I think replying with a word - "OK" - would suffice for a reply to your blabbing. But I'd touch on two points only, that you're trying to dodge, after denying a fact in your earlier post.

    "Military confrontation" is indeed a far cry to what Jesus could have staged in defense. He neither had the followers nor the means. Rather, use the word "violent confrontation". That is more suitable to use because of his limited means and followers ready to defend him. In line with his limited means, and his will to buy swords for his few followers, and then asking his followers to keep their swords when he was to be arrested speaks of a strategy change. And a violent confrontation would have been more suited if those he is fighting are a bunch of Jewish zealots, but certainly not Roman soldiers. The fact of the presence of Roman soldiers mentioned in John changes the entire narrative. The Jewish elite made sure he was totally subdued and couldn't have resisted in anyway. Removing that detail of the presence of Roman soldiers and the Jews coming to arrest him sends the idea of a submissive Jesus who didn't resist at all, even though he could have resisted ordinary Jewish men of no state authority. However, even if he wanted to resist arrest and use force to defend himself, the presence of Roman soldiers or state authority would make it a crime to employ force and make him face the wrath of Rome. He would have made himself guilty with his own hands if he had resisted Roman soldiers.

    Additionally, fulfilling prophecies is just more than a symbolic gesture. Swords are not bought to be used as kitchen knives. They're bought for a purpose. In the case of Jesus, that purpose could not have been realized because of the twist of events. Too little means and followers and the enemies were much strong and had state sanction. The enemies had the wisdom and foresight to bring along state authority and make it an official arrest.

    Please also explain or clarify how does buying swords for self defense lead one to be "numbered among the transgressors"? Is self defense transgression?
     
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    J

    joseph_lubnan

    Legendary Member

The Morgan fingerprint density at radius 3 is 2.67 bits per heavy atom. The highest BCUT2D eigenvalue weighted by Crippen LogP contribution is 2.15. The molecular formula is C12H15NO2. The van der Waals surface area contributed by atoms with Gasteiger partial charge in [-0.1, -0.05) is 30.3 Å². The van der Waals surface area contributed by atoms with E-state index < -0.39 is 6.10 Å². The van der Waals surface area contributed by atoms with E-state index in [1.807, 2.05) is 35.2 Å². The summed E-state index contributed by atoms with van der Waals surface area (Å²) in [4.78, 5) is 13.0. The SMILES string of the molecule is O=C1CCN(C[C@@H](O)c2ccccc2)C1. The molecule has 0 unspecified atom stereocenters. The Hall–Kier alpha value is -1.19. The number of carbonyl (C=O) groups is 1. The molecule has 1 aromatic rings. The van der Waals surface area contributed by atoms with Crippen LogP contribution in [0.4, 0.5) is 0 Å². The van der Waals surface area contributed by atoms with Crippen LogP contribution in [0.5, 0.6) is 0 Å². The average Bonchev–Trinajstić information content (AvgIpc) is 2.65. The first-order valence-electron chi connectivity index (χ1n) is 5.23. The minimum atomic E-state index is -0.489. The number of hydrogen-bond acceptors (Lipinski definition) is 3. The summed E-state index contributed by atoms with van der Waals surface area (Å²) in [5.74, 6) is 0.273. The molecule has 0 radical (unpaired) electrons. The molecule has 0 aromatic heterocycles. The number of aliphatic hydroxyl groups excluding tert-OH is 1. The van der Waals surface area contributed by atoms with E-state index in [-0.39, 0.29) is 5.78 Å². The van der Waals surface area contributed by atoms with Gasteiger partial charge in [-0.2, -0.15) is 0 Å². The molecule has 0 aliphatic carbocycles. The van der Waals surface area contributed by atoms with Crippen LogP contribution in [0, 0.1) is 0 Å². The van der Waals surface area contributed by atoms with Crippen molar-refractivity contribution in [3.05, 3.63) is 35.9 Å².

no, people don't usually buy swords to slaughter chickens, nor do they use swords as kitchen knives. people usually use swords for self-defense or offense, neither of which was the case here. it was a case of a fulfillment of a particular prophecy. and it is not a fulfillment of a prophecy of 'buying swords', the prophecy in question is that he will be 'numbered among the transgressors'. and 'being numbered among the transgressors' doesn't necessarily mean he actually is a transgressor (or that he will have to be one). in context, it actually means 'although he is not a transgressor, he will be numbered among the transgressors'. and happening to have two swords in procession is sufficient for this particular prophecy to be fulfilled without the need to actually make use of any of these swords. this is corroborated by - what you are actually conveniently and deliberately ignoring - the very passage you quoted the verse from, the entire NT, and those who wrote, transmitted and applied the NT and grew in numbers while doing so for at least the first three centuries (Christianity is fully and naturally itself by not -militarily- resisting and confronting the enemy). what better way is there to end this than by adding the ending quote of the very passage you 'quote-mined'? (after healing the guard's ear that Peter had disobediently cut off with the sword), Luke 22:52 Then Jesus said to the chief priests, the officers of the temple guard, and the elders, who had come for him, “Am I leading a rebellion, that you have come with swords and clubs? 53 Every day I was with you in the temple courts, and you did not lay a hand on me. But this is your hour — when darkness reigns.